S. M., the biological father of S. L. H., appeals from the juvenile court's order terminating his parental rights.
The record and transcript show the following: S. L. H. was placed into the custody of the Dougherty County Department of Family & Children Services (DFACS) in April 1994, when she was four months old. She had been abused and neglected by her mother and had suffered severe permanent neurological damage as a result of this abuse and neglect. According to several orders entered during 1994, S. M. was incarcerated and did not appear at the hearings concerning the child. In 1996, DNA tests were conducted which showed a 99.59 percent probability that S. M. was the biological father of S. L. H. In October 1997, a hearing to extend temporary custody was held. The juvenile court noted that S. M. was in court on that date and that he had expressed an interest in parenting S. L. H., although he had taken no steps to legitimate her. Following that hearing, the juvenile court ordered S. M. to file a legitimation petition "or be subject to the loss of any potential parental rights."
The juvenile court held a review hearing in February 1998. At that time, the court noted that the mother had surrendered her parental rights and that S. M. was currently incarcerated as a result of an alleged probation violation. S. L. H. remained in the custody of DFACS and in foster care throughout 1998 and 1999. S. M. remained incarcerated during this time and did not legitimate the child.
On October 29, 1999, a petition for termination of S. M.'s parental rights was filed. The petition contained the required notice under OCGA 15-11-83
informing him that he would lose all rights to his child and would not be entitled to object to the termination of his parental rights unless he filed a petition to legitimate within 30 days from receipt of the petition. In December 1999, more than 30 days after the filing of the petition, S. M. inquired about legitimating S. L. H. However, he had not legitimated S. L. H. by the time of the hearing on the termination petition held on April 4, 2000.
Following the hearing, the juvenile court entered an order terminating S. M.'s parental rights under OCGA 15-11-81
. On appeal, S. M. argues that the court terminated his parental rights based solely on his incarceration. However, the record is clear that in terminating S. M.'s parental rights the juvenile court considered factors other than S. M.'s incarceration in determining parental misconduct and inability. Furthermore, termination of S. M.'s parental rights was authorized because he had failed to legitimate S. L. H.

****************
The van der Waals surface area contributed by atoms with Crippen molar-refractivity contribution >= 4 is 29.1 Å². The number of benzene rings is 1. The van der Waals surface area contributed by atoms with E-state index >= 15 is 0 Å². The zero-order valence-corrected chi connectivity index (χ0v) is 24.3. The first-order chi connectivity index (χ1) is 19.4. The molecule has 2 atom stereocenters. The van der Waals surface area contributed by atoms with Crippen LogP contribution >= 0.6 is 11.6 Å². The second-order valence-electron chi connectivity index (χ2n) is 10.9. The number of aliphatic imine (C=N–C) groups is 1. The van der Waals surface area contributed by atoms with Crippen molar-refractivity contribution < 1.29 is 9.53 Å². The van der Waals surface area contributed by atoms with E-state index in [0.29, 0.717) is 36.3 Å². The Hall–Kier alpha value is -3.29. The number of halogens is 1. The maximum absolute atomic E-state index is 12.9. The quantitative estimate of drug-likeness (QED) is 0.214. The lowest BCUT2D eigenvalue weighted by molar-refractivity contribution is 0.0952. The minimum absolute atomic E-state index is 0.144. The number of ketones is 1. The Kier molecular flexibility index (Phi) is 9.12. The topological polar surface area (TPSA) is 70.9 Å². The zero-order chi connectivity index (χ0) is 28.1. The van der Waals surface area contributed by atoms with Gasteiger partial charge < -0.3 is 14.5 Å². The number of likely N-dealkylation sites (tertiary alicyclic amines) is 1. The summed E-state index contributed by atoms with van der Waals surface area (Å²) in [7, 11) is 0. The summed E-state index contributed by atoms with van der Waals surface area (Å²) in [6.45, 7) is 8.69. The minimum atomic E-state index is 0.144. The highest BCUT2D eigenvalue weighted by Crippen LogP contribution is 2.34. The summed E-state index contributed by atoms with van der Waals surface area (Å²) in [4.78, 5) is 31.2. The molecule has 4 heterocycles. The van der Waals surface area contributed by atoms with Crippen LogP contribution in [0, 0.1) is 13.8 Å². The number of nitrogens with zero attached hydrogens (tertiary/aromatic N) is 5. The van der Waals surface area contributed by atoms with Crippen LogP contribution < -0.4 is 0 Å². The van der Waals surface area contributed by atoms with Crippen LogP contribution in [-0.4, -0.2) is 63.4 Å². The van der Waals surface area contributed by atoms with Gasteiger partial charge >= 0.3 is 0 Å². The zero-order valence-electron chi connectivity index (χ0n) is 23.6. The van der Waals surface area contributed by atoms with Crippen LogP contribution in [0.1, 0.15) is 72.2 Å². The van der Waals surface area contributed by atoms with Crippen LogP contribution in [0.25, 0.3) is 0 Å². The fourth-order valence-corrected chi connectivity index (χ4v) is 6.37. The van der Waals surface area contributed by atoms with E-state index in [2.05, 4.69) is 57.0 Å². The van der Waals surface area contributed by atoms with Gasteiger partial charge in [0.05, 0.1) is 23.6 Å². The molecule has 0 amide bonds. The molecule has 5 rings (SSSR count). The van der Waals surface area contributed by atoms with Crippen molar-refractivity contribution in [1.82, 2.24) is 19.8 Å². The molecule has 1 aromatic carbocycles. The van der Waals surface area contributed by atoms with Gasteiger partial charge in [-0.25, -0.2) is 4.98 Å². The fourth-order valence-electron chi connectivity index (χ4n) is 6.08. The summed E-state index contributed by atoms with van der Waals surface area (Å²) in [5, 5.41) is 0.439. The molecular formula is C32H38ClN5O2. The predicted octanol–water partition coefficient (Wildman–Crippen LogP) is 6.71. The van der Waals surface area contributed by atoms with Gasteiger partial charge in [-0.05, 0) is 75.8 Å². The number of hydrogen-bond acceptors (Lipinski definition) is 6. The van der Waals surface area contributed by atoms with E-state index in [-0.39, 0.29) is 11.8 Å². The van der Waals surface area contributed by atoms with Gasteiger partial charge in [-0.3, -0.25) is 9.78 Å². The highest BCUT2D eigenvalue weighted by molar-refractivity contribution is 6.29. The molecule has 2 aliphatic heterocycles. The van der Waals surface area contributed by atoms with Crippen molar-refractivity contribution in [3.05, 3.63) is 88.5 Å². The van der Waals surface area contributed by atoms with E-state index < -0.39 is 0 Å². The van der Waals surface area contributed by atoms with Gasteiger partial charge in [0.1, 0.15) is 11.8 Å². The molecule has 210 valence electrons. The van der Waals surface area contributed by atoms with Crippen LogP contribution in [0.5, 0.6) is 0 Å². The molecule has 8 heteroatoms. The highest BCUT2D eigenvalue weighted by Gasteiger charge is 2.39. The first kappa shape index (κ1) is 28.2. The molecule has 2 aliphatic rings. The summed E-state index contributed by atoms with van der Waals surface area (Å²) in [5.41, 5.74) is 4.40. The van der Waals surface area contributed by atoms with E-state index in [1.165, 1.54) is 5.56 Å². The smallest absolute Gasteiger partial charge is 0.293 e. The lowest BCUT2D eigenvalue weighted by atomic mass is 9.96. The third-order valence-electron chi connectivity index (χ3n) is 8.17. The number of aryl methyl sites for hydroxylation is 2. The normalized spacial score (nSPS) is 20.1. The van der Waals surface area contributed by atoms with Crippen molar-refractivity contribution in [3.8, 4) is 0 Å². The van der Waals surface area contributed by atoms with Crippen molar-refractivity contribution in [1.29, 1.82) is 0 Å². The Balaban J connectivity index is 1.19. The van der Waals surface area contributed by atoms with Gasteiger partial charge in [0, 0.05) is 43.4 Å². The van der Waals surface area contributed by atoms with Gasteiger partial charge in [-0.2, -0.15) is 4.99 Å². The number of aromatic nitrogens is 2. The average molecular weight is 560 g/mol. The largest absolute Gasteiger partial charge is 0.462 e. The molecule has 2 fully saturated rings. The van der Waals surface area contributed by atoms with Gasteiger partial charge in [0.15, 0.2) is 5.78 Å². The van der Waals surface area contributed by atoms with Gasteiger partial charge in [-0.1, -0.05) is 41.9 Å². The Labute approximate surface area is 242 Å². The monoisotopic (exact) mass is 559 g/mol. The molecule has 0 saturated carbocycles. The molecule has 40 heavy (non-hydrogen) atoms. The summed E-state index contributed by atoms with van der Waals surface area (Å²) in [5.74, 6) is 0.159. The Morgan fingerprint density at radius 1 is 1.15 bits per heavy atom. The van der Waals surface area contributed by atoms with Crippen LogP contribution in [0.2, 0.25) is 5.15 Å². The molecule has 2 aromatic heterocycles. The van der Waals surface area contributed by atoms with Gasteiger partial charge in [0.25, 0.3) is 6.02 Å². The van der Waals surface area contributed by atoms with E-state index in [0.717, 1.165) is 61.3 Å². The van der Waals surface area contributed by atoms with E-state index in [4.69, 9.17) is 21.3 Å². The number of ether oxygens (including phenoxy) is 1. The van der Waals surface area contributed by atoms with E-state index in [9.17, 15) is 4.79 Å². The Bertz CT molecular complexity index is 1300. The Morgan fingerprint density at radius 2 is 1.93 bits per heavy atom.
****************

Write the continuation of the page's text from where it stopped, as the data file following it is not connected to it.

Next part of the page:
Although the juvenile court did not indicate that it was relying upon OCGA 15-11-83
in terminating [S. M.'s] rights, the statute is clear that a biological father who fails to seek to legitimate his child following receipt of proper notice may not thereafter object to the termination of his parental rights. The reason for such a prohibition is obvious -- someone who refuses to take steps to acknowledge his paternity should not be able to contest the termination of his parental rights. There is no reason why such a rule should not apply where the juvenile court bases the termination on a finding of parental misconduct or inability pursuant to OCGA 15-11-81
(Punctuation and footnote omitted.) In the Interest of A. W., 242 Ga. App. 26
, 27 (528 SE2d 819
) (2000). In the Interest of D. M., 244 Ga. App. 361
, 362-363 (1) (535 SE2d 7
) (2000); In the Interest of E. D. T., 233 Ga. App. 774
, 775 (505 SE2d 516
) (1998). Here, there is no question that the required statutory notice regarding legitimation by a biological father was given. Moreover, in addition to the notice contained in the termination petition, the juvenile court ordered S. M. in 1997 to legitimate S. L. H. or risk losing his parental rights. And "his incarceration is no excuse for his inaction." In the Interest of E. D. T., 233 Ga. App. at 775, fn. 4. The order terminating S. M.'s parental rights is affirmed.